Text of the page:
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Friday, January 10, 2020

My Kind Of Waltztime - Ethel Ennis

My Kind Of Waltztime
Ethel Ennis
Arranged and Conducted by Dick Hyman (Courtesy of Command Records)
Produced by Andy Wiswell
Recorded in RCA Victor's Studio A, New York City
Recording Engineer: Mickey Crofford
RCA Victor LSP-2986

From Billboard - April 17, 1965: Ethel Ennis's vocal prowess on the waltz mood is effectively put in focus here. She knows how to set up a mood that stays warm and winning through a repertoire that includes a standard like "The Song Is Ended" and a comparative newcomer like "Coloring Book."

Oh, What A Beautiful Mornin'
The Petite Waltz
Some Day My Prince Will Come
It's A Grand Night For Singing
Far Away Places
Till We Meet Again
My Coloring Book
Falling In Love With Love
I'll Always Be In Love With You
The Song Is Ended (But The Melody Lingers On)

Berlioz Symphonie Fantastique - Monteux Vienna Philharmonic

Berlioz Symphonie Fantastique
Monteux Vienna Philharmonic
Recorded in Vienna
RCA Victor Red Seal LSC-2362

From the back cover: Born, raised, and trained in Paris, Pierre Monteux won his reputation as the "creator" of music by Stravinsky, Debussy, Ravel and Prokofieff in the heady days, just before the outbreak of the First World War, when Paris was the musical capital of the world. Since that time, it has also become apparent that he is the world's foremost interpreter of the French classics and romantics.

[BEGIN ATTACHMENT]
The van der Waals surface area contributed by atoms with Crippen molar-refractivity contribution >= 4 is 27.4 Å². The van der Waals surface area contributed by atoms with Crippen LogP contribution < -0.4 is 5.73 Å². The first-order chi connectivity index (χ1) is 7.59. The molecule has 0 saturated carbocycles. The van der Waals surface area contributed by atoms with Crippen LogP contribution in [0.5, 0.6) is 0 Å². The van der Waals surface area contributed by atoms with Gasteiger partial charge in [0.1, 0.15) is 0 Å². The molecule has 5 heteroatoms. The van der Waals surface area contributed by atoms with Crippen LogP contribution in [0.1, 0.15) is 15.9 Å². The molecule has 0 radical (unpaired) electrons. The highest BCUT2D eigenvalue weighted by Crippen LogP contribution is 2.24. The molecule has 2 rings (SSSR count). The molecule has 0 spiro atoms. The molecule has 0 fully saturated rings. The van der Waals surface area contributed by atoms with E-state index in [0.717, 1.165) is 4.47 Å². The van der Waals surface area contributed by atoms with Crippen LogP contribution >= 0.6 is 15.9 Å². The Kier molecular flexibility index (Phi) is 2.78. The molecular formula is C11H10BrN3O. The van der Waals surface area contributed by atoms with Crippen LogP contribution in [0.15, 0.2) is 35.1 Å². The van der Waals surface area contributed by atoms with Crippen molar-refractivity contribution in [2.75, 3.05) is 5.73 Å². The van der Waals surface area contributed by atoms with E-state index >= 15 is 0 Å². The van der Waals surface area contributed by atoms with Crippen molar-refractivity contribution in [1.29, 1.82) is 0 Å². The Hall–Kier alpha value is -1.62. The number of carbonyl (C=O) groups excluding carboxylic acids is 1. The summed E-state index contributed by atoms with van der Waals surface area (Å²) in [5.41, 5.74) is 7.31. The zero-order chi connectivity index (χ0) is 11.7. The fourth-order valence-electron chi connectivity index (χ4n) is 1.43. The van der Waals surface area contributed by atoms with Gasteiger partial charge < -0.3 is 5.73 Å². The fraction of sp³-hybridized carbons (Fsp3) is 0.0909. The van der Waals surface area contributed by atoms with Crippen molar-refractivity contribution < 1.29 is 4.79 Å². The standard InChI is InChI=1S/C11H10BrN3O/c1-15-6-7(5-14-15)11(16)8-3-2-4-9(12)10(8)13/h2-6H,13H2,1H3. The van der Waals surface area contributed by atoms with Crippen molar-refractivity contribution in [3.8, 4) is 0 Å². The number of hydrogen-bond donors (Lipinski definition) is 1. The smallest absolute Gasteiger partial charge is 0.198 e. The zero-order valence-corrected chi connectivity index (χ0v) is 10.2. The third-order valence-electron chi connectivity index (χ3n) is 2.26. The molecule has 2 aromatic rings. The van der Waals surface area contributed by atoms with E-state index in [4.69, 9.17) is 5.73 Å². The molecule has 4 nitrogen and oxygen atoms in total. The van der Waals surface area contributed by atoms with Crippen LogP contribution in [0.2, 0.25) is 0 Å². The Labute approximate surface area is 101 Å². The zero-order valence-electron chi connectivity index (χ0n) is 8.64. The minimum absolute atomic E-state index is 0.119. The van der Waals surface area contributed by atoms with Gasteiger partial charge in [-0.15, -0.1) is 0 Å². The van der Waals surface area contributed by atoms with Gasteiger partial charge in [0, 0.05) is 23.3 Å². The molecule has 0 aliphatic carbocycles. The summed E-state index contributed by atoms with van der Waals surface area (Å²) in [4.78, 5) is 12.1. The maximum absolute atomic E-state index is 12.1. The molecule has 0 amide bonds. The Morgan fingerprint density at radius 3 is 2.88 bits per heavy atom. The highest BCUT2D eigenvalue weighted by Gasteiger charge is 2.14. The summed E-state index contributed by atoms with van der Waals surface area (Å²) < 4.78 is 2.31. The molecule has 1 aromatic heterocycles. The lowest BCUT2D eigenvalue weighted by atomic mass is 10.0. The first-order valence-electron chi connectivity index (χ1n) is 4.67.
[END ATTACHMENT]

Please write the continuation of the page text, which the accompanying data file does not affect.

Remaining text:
In his years as permanent conductor of the Boston Symphony, the San Francisco Symphony, the Amsterdam Concertgebouw Orchestra, and the Symphony Orchestra of Paris (which he founded), his advocacy of the great French composers was as staunch as it was authoritative; he has, in fact, been one of the leading figures in the Berlioz revival which has been so signal a feature of the world's musical life in recent decades.

Today, at an astoundingly vigorous 84, Monteux's activities are not limited to any one city, country, or continent. He was the first French conductor to win a following in the German-speaking countries after World War II, and in recording the Symphony Fantastique with the Vienna Philharmonic, he follows a trail blazed by Berlioz himself, for Berlioz repeatedly visited Vienna, Berlin, and the other German-speaking music centers as interpreter of his own works. – Notes by Alfred Frankenstein

Symphonie Fantastique, Op. 14 

Reveries; Passions
A Ball
Scenes In The Country (Part 1)
Scenes In The Country (Concl.)
March To The Scaffold
Dream Of A Witches' Sabbath